Enter the characters you see below Sorry, we just need to make sure you’re not a robot. Henry viii essay most notable work was in the Impressionist style, and he is probably best known for his paintings of nude boys and young men. He was born into a Quaker family in Lawrence Street in York.
In 1859 the family moved to Falmouth, where Daniel Tuke, a physician, established a practice. In 1875, Tuke enrolled in the Slade School of Art under Alphonse Legros and Sir Edward Poynter. Initially his father paid for his tuition but in 1877 Tuke won a scholarship, which allowed him to continue his training at the Slade and in Italy in 1880. In 1885, Tuke returned to Falmouth where many of his major works were produced. Tuke became an established artist and was elected to full membership of the Royal Academy in 1914. Tuke suffered a heart attack in 1928 and died in March, 1929. Towards the end of his life Tuke knew that his work was no longer fashionable.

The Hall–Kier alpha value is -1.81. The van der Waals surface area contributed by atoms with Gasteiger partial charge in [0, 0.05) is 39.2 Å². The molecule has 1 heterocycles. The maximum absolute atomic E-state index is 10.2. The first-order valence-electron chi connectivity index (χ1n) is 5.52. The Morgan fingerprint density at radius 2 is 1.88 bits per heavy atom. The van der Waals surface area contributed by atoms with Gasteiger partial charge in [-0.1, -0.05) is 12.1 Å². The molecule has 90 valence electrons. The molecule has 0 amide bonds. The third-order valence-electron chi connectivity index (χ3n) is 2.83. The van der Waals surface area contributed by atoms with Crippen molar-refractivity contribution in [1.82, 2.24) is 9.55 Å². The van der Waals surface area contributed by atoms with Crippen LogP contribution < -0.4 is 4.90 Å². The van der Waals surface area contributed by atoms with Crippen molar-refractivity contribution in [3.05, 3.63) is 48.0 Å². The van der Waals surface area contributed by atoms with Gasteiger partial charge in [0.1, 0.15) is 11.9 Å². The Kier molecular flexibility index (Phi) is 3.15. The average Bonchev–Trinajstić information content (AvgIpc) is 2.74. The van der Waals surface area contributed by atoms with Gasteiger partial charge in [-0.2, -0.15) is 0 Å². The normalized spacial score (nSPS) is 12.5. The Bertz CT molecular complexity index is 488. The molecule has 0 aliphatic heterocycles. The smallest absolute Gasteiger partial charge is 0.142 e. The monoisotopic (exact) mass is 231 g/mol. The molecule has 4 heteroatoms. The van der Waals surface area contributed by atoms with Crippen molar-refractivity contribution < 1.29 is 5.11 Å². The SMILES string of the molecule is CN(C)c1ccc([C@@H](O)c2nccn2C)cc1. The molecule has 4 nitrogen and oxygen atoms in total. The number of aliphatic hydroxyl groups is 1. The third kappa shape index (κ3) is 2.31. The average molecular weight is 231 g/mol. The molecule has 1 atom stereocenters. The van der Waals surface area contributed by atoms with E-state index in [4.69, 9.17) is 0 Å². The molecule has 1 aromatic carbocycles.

In his will he left generous amounts of money to some of the men who, as boys, had been his models. Henry Scott Tuke, The Bathers, 1888. Tuke was born at Lawrence Street York, into the prominent Quaker Tuke family. His brother William Samuel Tuke was born two years earlier in 1856. In 1859 the family moved to Falmouth in Cornwall where it was hoped the warmer climate would benefit Tuke’s father, Daniel, who had developed symptoms of tuberculosis. Daniel survived there and lived on until he was 68. He established a small doctor’s practice in his house in Wood Lane.
In 1874 Tuke moved to London, where he enrolled in the Slade School of Art. It was in Falmouth that the young Tuke had been introduced to the pleasures of nude sea bathing, a habit he continued into old age. Henry Scott Tuke, August Blue, 1893. In 1883, Tuke returned to Britain and moved to Newlyn, Cornwall joining a small colony of artists including Walter Langley, Albert Chevallier Tayler and Thomas Cooper Gotch. In Newlyn, in 1884, Tuke completed his first painting of boys in boats. Called Summertime, it depicts two local boys, John Wesley Kitching and John Cotton, in a punt called Little Argo. Tuke’s style was more impressionistic than that of the other Newlyn painters and he only stayed a short time.